Book Review: A Long Walk to Water by Linda Sue Park #BookReview #ALongWalktoWater #MiddleGradeBooks

A Long Walk to Water

By Linda Sue Park


My thoughts on this book:

A Long Walk to Water by Linda Sue Park is based on the true story of Salva Dut, one of the Lost Boys from Sudan during the second Sudanese Civil War in 1985. The book also includes a separate narrative about a girl named Nya, which takes place in Sudan as well, but beginning in 2008. Throughout the book we learn about Nya and Salva’s circumstances and their struggles.

Salva’s story is harrowing. It’s during a normal school day in 1985 that shots are heard–the war has arrived in his village–and he’s forced to run into the bush for safety.

“Go quickly, all of you,” the teacher said, his voice low and urgent. “Into the bush. Do you hear me? Not home. Don’t run home. They will be going into the villages. Stay away from villages–run into the bush.”

He has no idea where he’s going; he only knows he must seek safety as far away from home as possible. Traveling with different groups of people, Salva is scared and surrounded by danger; there’s barely any food or water and he faces dangerous wild animals, the sweltering heat, and soldiers armed with guns. It’s hard to imagine the fear he must’ve felt being a child amongst strangers, separated from his family, and now in the wilderness. Years go by as he travels, settling into multiple refugee camps. Salva witnesses much death and wonders if he’ll ever find his family again.

Nya’s story begins in 2008 as she and her family struggles to locate fresh water. Nya spends most of the day traveling back and forth in the scorching heat to a pond to fetch water for her family. Members of her family and others have actually been sick from drinking contaminated water. Life is challenging without access to clean water and rather than go to school like other children her age, Nya has to spend most of her days just fetching water without much time for anything else. One day, Nya learns that something good is finally coming to their village: a new water well.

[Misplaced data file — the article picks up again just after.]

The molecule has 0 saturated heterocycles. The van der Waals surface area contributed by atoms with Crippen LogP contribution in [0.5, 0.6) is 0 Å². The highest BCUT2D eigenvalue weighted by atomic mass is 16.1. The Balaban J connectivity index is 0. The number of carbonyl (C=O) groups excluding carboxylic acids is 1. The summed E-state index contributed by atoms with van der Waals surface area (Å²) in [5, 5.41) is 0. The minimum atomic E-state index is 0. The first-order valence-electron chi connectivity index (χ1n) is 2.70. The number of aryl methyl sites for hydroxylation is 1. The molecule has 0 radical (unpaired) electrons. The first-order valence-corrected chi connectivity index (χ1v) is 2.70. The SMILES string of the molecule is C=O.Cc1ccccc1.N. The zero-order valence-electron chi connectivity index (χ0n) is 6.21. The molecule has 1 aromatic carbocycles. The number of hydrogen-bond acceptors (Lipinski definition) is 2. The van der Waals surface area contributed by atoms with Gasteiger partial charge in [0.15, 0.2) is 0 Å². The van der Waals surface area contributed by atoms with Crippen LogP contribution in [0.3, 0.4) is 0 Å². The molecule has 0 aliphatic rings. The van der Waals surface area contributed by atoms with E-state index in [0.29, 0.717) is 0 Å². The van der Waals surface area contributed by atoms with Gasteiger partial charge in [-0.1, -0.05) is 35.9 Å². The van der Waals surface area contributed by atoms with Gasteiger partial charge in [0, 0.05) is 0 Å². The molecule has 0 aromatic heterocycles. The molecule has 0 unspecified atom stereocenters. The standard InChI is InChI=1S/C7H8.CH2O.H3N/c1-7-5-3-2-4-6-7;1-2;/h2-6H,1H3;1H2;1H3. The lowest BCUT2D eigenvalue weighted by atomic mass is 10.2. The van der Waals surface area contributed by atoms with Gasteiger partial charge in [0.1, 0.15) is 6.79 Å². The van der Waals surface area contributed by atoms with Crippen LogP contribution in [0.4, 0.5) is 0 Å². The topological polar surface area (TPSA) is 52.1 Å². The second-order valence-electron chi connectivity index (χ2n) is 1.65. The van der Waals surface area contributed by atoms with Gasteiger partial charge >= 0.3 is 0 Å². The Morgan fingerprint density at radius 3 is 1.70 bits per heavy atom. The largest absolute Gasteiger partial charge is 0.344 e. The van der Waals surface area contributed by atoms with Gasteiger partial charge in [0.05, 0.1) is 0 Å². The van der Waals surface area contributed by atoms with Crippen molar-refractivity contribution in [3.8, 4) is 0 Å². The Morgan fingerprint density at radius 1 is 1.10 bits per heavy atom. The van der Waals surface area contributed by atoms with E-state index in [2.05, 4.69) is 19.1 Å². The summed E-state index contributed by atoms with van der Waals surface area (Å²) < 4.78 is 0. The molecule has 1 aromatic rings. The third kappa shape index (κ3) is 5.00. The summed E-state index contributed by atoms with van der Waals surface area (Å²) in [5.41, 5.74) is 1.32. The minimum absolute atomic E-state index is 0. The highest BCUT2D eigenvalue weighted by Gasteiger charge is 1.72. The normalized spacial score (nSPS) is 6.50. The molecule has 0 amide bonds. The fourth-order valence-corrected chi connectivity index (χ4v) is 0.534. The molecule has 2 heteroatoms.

Honestly, I don’t remember hearing about Salva’s story before now. I ended up reading this book with my kids for their reading discussion group. We all loved the book, even though it’s frightening and even hard to read in a few parts. The book is written well, and what a page turner it is. The author did such a wonderful job weaving these two narratives together. We couldn’t put it down and kept asking ourselves: What’s going to happen to Salva? Is his family alive? How are these stories connected? Along with the two narratives, you also learn about the history of Sudan, the different tribes, a bit of culture, and their consistent struggle for clean water. It’s odd the things we humans take for granted. I honestly don’t think I’ll ever look at a glass of water the same again. By the end of the story I was in tears. This book is incredibly moving with a strong message for any age. It’s truly a book I recommend to everyone.

“Stay calm when things are hard or not going right with you. You will get through it when you persevere instead of quitting. Quitting leads to much less happiness in life than perseverance and hope.” –Salva Dut

I don’t want to spoil anything, but the extras at the end of the story had us doing research online afterward to learn more.

If you’d like to learn more about the Water for South Sudan project, you can find it at: